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Barriers to Entry

  • Jari ArkkoIETF Chair
  • Leslie DaigleIAOC Chair
  • Andrew SullivanIAB Chair

30 Jan 2017

The Internet Engineering Task Force (IETF) is a global community of network designers, operators, vendors, and researchers that develops Internet protocols.

 Our focus is the evolution of the Internet architecture and the smooth operation of the Internet. We do most of our work online, largely through email and mailing lists, but we also regularly meet in-person at locations around the world. Whether online or in-person, we come together as individuals with the shared goal of making the Internet work better.

An important part of the Internet’s success is that it is all voluntary. Everyone connected to the Internet uses the same mechanisms by choice, and the Internet only works because everyone connecting uses the same mechanisms. Those mechanisms are the protocols of the Internet.

Because the Internet is voluntary, it only works if everyone wants to use the same protocols. So, our work on open standards–like that of the open source and and scientific research communities–fundamentally depends on the ability to work collaboratively across national borders.

The IETF does not make comments on political matters. But we do comment on topics that affect the IETF and the Internet. Specifically, the recent action by the United States government to bar entry by individuals from specific nations raises concerns for us—not only because upcoming IETF meetings are currently scheduled to take place in the U.S., but also because the action raises uncertainty about the ability of U.S.-based IETF participants to travel to and return from IETF meetings held outside the United States.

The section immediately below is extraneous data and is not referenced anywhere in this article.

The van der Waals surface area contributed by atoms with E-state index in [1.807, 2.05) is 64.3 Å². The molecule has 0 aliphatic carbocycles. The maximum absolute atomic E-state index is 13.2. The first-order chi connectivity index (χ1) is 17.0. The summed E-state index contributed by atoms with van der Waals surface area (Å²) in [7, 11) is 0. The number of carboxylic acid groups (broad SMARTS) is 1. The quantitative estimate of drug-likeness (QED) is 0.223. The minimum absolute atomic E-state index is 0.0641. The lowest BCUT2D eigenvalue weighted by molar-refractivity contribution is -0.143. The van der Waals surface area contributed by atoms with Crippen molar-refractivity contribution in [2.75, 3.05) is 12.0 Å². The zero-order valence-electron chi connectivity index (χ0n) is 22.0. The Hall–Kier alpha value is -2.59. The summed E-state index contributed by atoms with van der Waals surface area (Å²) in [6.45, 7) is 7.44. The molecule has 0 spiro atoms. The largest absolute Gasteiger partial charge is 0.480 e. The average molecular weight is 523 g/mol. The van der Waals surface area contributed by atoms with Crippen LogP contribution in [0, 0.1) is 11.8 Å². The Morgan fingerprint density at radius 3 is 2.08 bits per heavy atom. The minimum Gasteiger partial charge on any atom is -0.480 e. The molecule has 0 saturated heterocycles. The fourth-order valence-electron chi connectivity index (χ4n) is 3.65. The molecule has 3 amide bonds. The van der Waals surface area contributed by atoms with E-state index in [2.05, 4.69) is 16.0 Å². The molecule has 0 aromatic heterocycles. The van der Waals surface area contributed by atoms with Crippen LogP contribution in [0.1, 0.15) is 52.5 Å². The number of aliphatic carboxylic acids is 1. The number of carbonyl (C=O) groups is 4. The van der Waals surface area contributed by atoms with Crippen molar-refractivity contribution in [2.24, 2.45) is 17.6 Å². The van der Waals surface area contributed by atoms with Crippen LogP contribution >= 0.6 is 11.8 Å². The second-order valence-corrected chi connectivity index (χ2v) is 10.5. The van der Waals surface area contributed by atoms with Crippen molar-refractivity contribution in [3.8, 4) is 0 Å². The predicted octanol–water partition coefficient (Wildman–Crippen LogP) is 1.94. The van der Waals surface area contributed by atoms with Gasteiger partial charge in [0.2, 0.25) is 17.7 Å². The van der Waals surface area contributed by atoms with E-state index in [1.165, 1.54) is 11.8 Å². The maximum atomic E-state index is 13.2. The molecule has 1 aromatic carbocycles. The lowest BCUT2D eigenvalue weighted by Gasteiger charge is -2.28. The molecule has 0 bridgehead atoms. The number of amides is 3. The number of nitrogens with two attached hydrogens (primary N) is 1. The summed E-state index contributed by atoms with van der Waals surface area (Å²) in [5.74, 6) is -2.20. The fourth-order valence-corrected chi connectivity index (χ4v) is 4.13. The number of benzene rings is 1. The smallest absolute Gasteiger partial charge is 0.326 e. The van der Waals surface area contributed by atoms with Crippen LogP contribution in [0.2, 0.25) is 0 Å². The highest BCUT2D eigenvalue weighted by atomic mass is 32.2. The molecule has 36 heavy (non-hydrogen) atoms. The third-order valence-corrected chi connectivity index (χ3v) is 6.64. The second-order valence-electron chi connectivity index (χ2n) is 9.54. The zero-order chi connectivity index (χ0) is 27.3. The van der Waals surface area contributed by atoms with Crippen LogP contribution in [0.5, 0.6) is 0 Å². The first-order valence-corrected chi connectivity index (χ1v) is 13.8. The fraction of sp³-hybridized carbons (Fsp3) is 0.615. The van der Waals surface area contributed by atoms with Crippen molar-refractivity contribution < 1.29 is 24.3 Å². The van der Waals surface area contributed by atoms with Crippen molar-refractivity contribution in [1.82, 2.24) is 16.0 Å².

The situation is fluid. Legal and political processes around the imposition of barriers to travel will likely continue. We plan to track the situation closely in the US and elsewhere. We believe that Internet protocols develop best when people of many backgrounds can offer their contributions, and we are negatively impacted by policies that prevent such collaboration.

IETF meeting venues are always reviewed for potential impact on attendance by participants from different countries. Our next meeting is planned for Chicago, and we believe it is too late to change that venue. We recognize, however, that we may have to review our other planned meeting locations when the situation becomes clearer. We are already reviewing what to do as far as location for the next open North American meeting slot.

The upcoming IETF meeting schedule is at https://www.ietf.org/meeting/upcoming.html



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